In his longest start of the spring, Rockies pitcher Jon Gray went for five innings against the Cleveland Indians while striking out six and allowing only three runs. After Gray was shut down in 2020 due to inflammation in his pitching arm, he showed his regained velocity by comfortably hitting 96 mph on his fastball and walking no batters. Gray told MLB.com’s Thomas Harding that he is looking to have a more consistent delivery while he pitches, and keep a strong mental focus. “Even if I don’t have my pitch, I’m going to be doing really well. I think I can figure things out right now. If I can do that, it’s great,” Gray said.
In a time of separation and anxiety, Chi Chi González’s Cuban coffee brings the Rockies together | The Athletic ($)
After a lonely and fanless 2020, Spring Training 2021 is here, but players still feel separated by social distancing in the clubhouse. Enter Chi Chi González, who is looking to earn a roster spot when there aren’t necessarily any rotation spots up for grabs. Chi Chi is brewing Cuban coffee in the clubhouse for his teammates and coaches, and it’s bringing him and the team closer together. ‘“Cuban coffee is my thing. It’s part of my culture. I grew up with it,” González said. “And I thought, why not? The guys enjoy it. And it makes me feel like part of the team.”’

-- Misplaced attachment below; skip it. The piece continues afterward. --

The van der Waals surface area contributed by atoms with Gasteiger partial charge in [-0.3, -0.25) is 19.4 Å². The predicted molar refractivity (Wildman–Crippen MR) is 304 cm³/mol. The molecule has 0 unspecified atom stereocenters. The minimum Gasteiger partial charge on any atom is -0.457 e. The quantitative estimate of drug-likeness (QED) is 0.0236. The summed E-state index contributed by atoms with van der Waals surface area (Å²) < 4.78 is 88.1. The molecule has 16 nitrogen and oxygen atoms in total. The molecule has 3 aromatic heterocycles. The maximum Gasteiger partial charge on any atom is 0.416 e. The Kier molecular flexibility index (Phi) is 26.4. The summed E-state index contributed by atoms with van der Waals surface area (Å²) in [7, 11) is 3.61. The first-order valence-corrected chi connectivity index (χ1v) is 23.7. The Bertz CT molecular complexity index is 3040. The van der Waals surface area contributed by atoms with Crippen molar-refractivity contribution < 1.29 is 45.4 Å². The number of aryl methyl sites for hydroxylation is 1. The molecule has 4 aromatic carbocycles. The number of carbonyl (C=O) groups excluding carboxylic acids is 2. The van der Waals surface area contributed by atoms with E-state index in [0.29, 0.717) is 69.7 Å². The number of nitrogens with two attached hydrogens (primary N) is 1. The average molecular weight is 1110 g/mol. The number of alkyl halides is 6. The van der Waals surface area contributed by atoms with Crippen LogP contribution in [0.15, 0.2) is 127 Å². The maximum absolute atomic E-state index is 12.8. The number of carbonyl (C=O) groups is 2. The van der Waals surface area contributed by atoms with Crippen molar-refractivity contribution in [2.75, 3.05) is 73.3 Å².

Rox expecting more offense from catchers | MLB.com
With the departure of Tony Wolters during the offseason, the Rockies catching room is down to former Pirate Elias Díaz, and former prospect Dom Nuñez. The team is looking for increased offensive production from their backstops, something they have been sorely lacking for some time. Former catchers Tony Wolters and Chris Iannetta did little to contribute offensively during the Rockies’ contention window, and the team needs more potent hitting in the bottom of the lineup if they wish to succeed in the future. Both catchers are showing offensive flashes during Spring Training this year, with slashing .455/.478/.727 with a home run. Nuñez is hitting .412/.444/.706 with a home run and a triple.